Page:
Parking spaces have been on my mind lately…Perhaps you read my article in June’s issue that spoke of me saying a “prayer of thanks” for nabbing a rarely available primo parking spot. This incident started me thinking about a few of my friends who always seem to find great parking anywhere, anytime. I wondered,
“Do these people have some kind of special ‘parking angel’ hovering close by just waiting for the opportunity to use their magical powers, or is there something else at play?”
It turns out it could all be occurring in a part the brain called the “Reticular Activating System” or RAS for short. The RAS is a web-like structure of bundled cells that rests in the most primitive part of the brain, known as the Reptilian Brain. Located at the core of the brain stem, the RAS also includes neurons situated in diverse parts of the brain and spinal column. It mostly controls wakefulness, sleep-wake transitions, and attention. Some common disorders in the RAS are attention deficit disorder (ADD), sleep disorders, and Alzheimer’s, to name a few.
What does this have to do with parking you may be asking? The RAS also is a very sophisticated filtration system responsible for separating out all sensory information it deems unimportant and prioritizing what it believes is valuable. You see, at any given moment you are bombarded with over 2 million bits of information. Your brain can process roughly 150 bits and is only consciously aware of around 40.
The RAS acts as your very own “guardian at the gate,” allowing only those visitors on the VIP list in to see you. How does your brain decide who/what is important enough to get through? Well, let’s say you are in search of a parking space. Because your brain has determined a perceived value in finding a space, it begins a screening process of its external environment, limiting focus from any other stimuli around it—screening only for an open space or a perceived threat. This sense of hyperaware focus can appear to create a parking space where none existed before.
You can try this on your own. Simply bring something to mind, like a green shirt or elephants. Make believe that this item is of extreme importance to you, and then wait to see what happens. Shortly thereafter, you will begin to see green shirts or elephants showing up all around you. “But surely the RAS must be for something more important than just great parking spaces or elephants?” you might protest. Absolutely: The RAS plays a huge role in whether you see the world as a wonderful, magical place filled with opportunities or one filled with sadness, lack, or fear. It also is the part of the brain that comes into play when you desire to manifest something.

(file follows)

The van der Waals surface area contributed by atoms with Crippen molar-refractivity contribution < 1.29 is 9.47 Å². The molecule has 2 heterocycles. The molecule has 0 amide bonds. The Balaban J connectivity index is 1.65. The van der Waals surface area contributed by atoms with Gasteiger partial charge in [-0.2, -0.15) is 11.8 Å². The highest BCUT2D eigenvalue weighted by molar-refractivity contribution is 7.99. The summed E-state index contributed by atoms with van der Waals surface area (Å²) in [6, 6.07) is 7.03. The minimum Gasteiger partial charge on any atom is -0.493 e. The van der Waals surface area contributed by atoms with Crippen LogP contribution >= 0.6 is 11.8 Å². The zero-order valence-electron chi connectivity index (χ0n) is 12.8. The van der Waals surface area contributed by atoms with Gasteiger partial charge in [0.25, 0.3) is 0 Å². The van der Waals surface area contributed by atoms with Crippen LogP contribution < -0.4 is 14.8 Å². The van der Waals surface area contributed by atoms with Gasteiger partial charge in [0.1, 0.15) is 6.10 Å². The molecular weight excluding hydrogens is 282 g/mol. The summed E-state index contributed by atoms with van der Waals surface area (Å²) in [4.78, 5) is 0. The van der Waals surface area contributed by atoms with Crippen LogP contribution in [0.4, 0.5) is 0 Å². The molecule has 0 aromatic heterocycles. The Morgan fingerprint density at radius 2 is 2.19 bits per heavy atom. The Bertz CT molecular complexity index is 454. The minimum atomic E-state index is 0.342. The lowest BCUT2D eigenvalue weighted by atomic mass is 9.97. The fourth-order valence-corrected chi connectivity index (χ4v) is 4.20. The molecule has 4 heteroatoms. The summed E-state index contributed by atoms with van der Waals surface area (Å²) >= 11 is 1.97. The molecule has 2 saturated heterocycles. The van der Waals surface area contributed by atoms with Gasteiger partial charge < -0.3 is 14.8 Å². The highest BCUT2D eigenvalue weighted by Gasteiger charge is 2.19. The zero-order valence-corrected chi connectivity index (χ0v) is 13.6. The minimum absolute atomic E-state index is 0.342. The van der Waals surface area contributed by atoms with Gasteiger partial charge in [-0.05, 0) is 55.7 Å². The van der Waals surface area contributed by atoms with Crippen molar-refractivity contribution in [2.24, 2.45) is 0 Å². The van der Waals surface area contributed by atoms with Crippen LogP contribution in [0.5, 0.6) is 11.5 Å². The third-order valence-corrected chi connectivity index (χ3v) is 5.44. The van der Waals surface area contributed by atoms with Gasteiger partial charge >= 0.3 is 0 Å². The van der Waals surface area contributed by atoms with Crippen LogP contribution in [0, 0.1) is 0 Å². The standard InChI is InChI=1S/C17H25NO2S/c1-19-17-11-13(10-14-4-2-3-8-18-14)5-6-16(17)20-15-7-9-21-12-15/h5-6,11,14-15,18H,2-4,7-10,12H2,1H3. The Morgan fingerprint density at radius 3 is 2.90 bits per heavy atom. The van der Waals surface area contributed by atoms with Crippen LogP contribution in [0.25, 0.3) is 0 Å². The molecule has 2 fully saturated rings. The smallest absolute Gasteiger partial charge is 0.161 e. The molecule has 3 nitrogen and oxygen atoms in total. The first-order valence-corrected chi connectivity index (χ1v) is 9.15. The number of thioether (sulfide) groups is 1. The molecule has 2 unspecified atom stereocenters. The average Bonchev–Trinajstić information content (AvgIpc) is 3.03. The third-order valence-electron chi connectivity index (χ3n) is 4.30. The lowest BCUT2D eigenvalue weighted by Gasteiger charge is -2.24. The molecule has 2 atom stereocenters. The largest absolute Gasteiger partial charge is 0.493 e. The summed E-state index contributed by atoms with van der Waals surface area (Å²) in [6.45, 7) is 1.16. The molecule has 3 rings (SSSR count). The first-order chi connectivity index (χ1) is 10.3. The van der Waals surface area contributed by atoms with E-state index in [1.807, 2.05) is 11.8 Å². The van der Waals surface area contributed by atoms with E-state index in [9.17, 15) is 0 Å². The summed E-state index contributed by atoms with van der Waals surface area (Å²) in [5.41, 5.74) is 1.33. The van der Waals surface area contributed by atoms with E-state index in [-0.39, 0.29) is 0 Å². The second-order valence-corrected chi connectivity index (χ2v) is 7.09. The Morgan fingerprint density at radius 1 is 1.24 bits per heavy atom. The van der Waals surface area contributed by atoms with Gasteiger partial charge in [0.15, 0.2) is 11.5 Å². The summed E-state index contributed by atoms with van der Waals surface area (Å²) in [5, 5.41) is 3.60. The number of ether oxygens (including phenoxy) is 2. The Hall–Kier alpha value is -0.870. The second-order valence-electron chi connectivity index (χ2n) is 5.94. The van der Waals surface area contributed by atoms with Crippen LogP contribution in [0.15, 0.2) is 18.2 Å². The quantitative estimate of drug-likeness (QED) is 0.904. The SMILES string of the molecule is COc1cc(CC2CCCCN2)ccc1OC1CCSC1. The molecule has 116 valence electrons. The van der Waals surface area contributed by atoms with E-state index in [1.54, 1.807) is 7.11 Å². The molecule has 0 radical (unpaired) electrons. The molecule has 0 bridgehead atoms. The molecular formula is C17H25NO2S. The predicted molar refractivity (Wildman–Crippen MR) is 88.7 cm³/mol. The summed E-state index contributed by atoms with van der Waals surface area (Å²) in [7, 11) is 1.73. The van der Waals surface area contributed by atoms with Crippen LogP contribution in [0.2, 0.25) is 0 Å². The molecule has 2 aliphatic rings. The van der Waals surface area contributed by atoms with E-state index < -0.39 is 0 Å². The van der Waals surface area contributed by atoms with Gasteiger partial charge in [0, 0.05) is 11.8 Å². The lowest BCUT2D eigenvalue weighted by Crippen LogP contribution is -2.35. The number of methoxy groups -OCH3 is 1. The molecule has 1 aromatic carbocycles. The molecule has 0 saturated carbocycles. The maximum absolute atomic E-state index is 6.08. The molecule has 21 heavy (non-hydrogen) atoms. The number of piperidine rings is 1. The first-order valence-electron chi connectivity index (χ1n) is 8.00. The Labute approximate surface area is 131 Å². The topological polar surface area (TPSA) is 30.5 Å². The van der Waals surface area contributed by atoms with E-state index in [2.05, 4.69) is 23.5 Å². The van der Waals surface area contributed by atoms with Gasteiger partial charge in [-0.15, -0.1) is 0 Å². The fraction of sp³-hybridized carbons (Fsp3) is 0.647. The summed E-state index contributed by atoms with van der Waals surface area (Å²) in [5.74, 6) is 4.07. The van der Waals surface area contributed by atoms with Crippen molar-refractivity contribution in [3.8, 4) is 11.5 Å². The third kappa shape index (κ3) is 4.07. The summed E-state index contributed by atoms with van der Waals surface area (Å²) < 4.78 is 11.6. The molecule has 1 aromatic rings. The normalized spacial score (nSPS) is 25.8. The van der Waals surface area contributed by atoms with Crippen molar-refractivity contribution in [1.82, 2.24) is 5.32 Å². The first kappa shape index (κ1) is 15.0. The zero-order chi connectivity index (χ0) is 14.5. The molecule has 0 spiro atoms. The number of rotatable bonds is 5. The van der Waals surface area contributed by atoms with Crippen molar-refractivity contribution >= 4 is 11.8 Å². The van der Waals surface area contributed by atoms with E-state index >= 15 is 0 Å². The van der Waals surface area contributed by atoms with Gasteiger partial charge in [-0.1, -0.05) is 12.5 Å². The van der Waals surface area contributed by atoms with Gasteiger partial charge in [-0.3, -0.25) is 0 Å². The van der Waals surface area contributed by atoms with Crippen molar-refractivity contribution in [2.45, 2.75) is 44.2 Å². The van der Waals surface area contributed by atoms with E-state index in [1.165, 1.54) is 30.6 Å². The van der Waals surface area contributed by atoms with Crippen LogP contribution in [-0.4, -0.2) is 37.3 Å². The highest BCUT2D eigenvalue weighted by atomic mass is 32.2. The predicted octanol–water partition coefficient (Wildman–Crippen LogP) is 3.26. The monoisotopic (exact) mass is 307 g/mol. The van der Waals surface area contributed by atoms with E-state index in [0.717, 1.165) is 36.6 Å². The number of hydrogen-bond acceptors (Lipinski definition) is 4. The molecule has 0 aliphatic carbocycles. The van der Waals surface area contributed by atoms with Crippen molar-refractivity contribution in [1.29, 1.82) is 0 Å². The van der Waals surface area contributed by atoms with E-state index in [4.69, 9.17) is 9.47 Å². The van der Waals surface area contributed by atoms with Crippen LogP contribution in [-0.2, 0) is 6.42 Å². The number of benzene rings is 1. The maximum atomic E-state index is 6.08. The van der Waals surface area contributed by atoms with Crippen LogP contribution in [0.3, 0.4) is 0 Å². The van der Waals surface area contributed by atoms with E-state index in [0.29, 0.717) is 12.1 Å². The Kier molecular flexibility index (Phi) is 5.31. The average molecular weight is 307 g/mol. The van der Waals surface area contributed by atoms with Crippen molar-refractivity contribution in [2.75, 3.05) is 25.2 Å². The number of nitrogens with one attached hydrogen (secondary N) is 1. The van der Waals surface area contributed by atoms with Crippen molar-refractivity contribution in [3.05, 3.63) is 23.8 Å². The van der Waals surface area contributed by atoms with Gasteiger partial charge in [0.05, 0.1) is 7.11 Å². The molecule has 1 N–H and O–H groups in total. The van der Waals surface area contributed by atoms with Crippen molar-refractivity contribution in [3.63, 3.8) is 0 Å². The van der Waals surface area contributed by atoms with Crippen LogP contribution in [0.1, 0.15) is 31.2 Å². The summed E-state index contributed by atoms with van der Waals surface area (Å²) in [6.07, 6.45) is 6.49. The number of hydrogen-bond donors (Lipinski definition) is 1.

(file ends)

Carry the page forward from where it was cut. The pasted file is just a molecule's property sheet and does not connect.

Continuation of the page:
The RAS is at the heart of the statement, “What you focus on you will find.”
From the moment we were born, based on our emotions, our brain began to create a databank of things that were considered valuable and “true” and those that were not. Over time, these filters become our default system, filled with beliefs and conditioned thinking patterns that can become so strong that many are willing to die for them. About 95 percent of the time, it isn’t even our conscious mind making decisions for us but, rather, our conditioned brain. The filters are different for people based on their hierarchy of needs. This creates roadblocks for many people who live day to day on autopilot, never examining their old beliefs and outdated filters—which are now running the show.
The RAS is constantly comparing your external world with your internal beliefs, and if they are in conflict, it can create cognitive dissonance. Here is a common example: If you grew up in a belief system that taught you couldn’t earn a living as an artist or a musician, your brain would filter out any and all evidence to the contrary. As opportunities came along to contradict that mindset, you would not be aware of them because the RAS is filtering them out.
“Well, I would notice and grab the opportunity,” you think. Not really. The RAS is so good at doing its job that you won’t even notice that you didn’t notice. Another example is when you have a belief about a certain race of people or a particular person or a religious group. Any information that may be shared by that community, person, or group—even if it was accurate or helpful—would be filtered out as untrue or unreliable and, therefore, not get through.
There is good news, however. The conscious part of your brain, the frontal lobes, has the power to override the RAS system. All you need to do is place your focus on what it is you want rather than what you don’t want. By learning to examine your thoughts and beliefs, you will begin to notice the limiting ones that are holding you back, keeping you in fear, and directing your life. If you can embrace a daily consciousness practice around this objective, you will learn to maintain greater and greater states of awareness. This approach will put you back into the driver’s seat…and I’ll just bet you find a great parking space to boot!
Darlene Coleman is a veteran of the U.S. Marine Corps who was meritoriously promoted twice and honorably discharged. She went on to a career as a professional paramedic-firefighter in the greater Washington D.C. area, where she also hosted the local television program, “Fire and Rescue Digest.” She has completed extensive studies in holistic healing that have resulted in the development of successful treatments for relieving emotional and physical pain experienced by children, adults, and seniors. A graduate of Bennett-Stellar University, Darlene works with a variety of clients, ranging from professional athletes to writers. She is also the author of the “I-Stop Smoking Workbook” and addiction-cessation program. Contact her by email: email@example.com.